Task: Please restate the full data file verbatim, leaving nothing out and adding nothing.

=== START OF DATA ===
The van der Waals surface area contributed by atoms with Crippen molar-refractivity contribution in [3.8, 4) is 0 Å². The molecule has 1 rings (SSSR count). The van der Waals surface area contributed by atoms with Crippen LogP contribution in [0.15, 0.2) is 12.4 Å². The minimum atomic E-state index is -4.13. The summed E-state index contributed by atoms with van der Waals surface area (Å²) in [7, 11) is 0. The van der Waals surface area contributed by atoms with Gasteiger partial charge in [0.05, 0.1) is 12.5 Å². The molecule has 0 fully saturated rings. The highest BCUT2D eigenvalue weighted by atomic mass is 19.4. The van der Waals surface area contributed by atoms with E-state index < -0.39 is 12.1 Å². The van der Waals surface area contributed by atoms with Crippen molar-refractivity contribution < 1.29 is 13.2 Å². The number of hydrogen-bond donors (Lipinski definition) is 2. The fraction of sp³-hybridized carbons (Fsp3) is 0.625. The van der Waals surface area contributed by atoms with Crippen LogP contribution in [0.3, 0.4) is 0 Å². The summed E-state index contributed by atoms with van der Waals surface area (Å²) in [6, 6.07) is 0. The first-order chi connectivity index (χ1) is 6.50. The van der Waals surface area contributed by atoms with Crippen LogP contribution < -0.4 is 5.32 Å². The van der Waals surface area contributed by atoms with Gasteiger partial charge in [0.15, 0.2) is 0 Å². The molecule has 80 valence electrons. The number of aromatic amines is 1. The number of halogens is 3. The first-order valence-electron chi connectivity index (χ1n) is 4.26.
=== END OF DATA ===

The van der Waals surface area contributed by atoms with Crippen molar-refractivity contribution in [3.8, 4) is 0 Å². The molecule has 1 rings (SSSR count). The van der Waals surface area contributed by atoms with Crippen LogP contribution in [0.15, 0.2) is 12.4 Å². The minimum atomic E-state index is -4.13. The summed E-state index contributed by atoms with van der Waals surface area (Å²) in [7, 11) is 0. The van der Waals surface area contributed by atoms with Gasteiger partial charge in [0.05, 0.1) is 12.5 Å². The molecule has 0 fully saturated rings. The highest BCUT2D eigenvalue weighted by atomic mass is 19.4. The van der Waals surface area contributed by atoms with E-state index < -0.39 is 12.1 Å². The van der Waals surface area contributed by atoms with Crippen molar-refractivity contribution < 1.29 is 13.2 Å². The number of hydrogen-bond donors (Lipinski definition) is 2. The fraction of sp³-hybridized carbons (Fsp3) is 0.625. The van der Waals surface area contributed by atoms with Crippen LogP contribution in [0.3, 0.4) is 0 Å². The summed E-state index contributed by atoms with van der Waals surface area (Å²) in [6, 6.07) is 0. The first-order chi connectivity index (χ1) is 6.50. The van der Waals surface area contributed by atoms with Crippen LogP contribution < -0.4 is 5.32 Å². The van der Waals surface area contributed by atoms with Gasteiger partial charge in [0.15, 0.2) is 0 Å². The molecule has 80 valence electrons. The number of aromatic amines is 1. The number of halogens is 3. The first-order valence-electron chi connectivity index (χ1n) is 4.26.